3. Use the Dean Edwards IE7 script to bootstrap CSS support in IE6
4. Write an IE6 stylesheet to address layout issues
Correct the major layout problems, but don’t worry too much that the site will look different in IE6. If it looks more or less right and remains useful, usable and accessible, then that’s good enough. The 24 ways website is a good example – it looks fairly awful in IE6 compared to the expected design, but it remains usable. Paul Boag has a demo on this idea of Graded Browser Support.
5. Make your site look exactly the same in IE6 as in any other browser
This level of support is for the real perfectionists and if you can achieve it – great! But don’t waste a lot of time trying to do so, unless your client is happy to pay a premium for that. Yes, I believe if you’re going to aim for this level of support, then you should explain to your client what it means and should be confident enough to charge more for it.
I’ve chosen option 4 as the level of support that I offer. I think it’s the most appropriate for the kind of sites I design and develop. You’ll need to decide for yourself which level you think is right for you, though if you’re erring towards #1, then read on!
Participation for All
The question remains: why offer support for an outdated browser? For me, it’s simple: I want the sites I build to be used by as many people as possible.
In 1998, Sir Tim Berners-Lee, inventor of the web, wrote a one page article, The World Wide web: A very short personal history, which includes this passage:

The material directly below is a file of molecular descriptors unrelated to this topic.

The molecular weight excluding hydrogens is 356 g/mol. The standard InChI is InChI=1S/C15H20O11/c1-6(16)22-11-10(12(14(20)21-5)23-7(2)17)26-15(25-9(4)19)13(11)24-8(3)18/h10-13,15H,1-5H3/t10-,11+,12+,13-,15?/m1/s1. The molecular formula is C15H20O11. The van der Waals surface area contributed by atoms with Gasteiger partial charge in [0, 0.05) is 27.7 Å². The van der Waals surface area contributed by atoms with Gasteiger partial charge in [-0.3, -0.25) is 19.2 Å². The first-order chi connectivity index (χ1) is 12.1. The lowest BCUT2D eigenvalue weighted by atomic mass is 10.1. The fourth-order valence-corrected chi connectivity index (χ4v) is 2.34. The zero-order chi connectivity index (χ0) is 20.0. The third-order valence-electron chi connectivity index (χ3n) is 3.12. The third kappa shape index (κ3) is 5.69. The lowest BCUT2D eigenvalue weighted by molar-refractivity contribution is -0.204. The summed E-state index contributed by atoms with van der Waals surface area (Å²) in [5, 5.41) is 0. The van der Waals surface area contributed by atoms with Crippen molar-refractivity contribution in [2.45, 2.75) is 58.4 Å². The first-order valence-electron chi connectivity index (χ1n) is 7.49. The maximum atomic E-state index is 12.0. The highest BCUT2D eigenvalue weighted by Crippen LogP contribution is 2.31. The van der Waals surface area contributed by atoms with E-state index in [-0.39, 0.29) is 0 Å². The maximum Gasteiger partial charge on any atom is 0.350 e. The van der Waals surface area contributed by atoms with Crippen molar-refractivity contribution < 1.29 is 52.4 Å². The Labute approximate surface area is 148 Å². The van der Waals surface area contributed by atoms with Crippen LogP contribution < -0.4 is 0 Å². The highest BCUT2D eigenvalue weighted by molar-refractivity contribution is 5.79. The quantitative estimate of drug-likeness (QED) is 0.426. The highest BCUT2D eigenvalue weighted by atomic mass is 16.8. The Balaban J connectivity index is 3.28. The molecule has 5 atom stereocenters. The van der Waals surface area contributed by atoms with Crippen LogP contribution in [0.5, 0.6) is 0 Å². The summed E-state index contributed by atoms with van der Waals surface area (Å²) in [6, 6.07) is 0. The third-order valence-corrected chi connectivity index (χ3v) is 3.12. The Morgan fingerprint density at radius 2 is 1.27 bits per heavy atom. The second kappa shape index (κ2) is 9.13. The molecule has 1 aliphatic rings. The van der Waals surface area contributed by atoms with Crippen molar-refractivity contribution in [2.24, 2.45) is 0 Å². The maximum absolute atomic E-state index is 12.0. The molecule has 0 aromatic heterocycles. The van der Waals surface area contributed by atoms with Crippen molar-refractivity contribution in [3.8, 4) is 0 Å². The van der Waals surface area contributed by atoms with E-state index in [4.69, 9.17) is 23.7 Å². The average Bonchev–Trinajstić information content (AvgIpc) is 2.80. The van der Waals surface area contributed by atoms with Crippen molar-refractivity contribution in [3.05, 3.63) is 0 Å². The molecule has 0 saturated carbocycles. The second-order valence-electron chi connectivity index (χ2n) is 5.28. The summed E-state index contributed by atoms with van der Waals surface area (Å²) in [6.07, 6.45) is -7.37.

The dream behind the web is of a common information space in which we communicate by sharing information. Its universality is essential: the fact that a hypertext link can point to anything, be it personal, local or global, be it draft or highly polished.
Sir Tim believes in the web being an equal playing field for everyone. I believe it too. Everything I’ve ever designed and built for the web has been done with that vision in mind. All websites should therefore be as accessible to as wide an audience as possible. I can’t tolerate any barriers that stop users from engaging in the web.
I choose to support IE6 to a reasonable level since in all good conscience, I must support it. By ensuring that a user can use my sites in IE6 I make sure that the playing field for participation remains equal.
If you’re a developer who advocates out-right blocking of IE6 (or indeed any browser), or building sites that work only in modern browsers, then I think you need to seriously ask why you are developing on the web in the first place. You’re actively discouraging participation and that really goes against the spirit of what the web is all about.
Final words to web developers
Your role as a developer is to make usable sites that work for your users. You’re paid to solve the problem of multiple browser support. If you think it’s too time consuming, then you’re either doing it wrong or need to raise your prices.
As a web designer/developer myself, I feel the pain of supporting IE6 and I can understand why a large number of developers are trying to drop it. But doing so takes your users out of the equation since you are only trying to please yourself.
Web development isn’t about what’s best for you; it’s about what’s best for your users.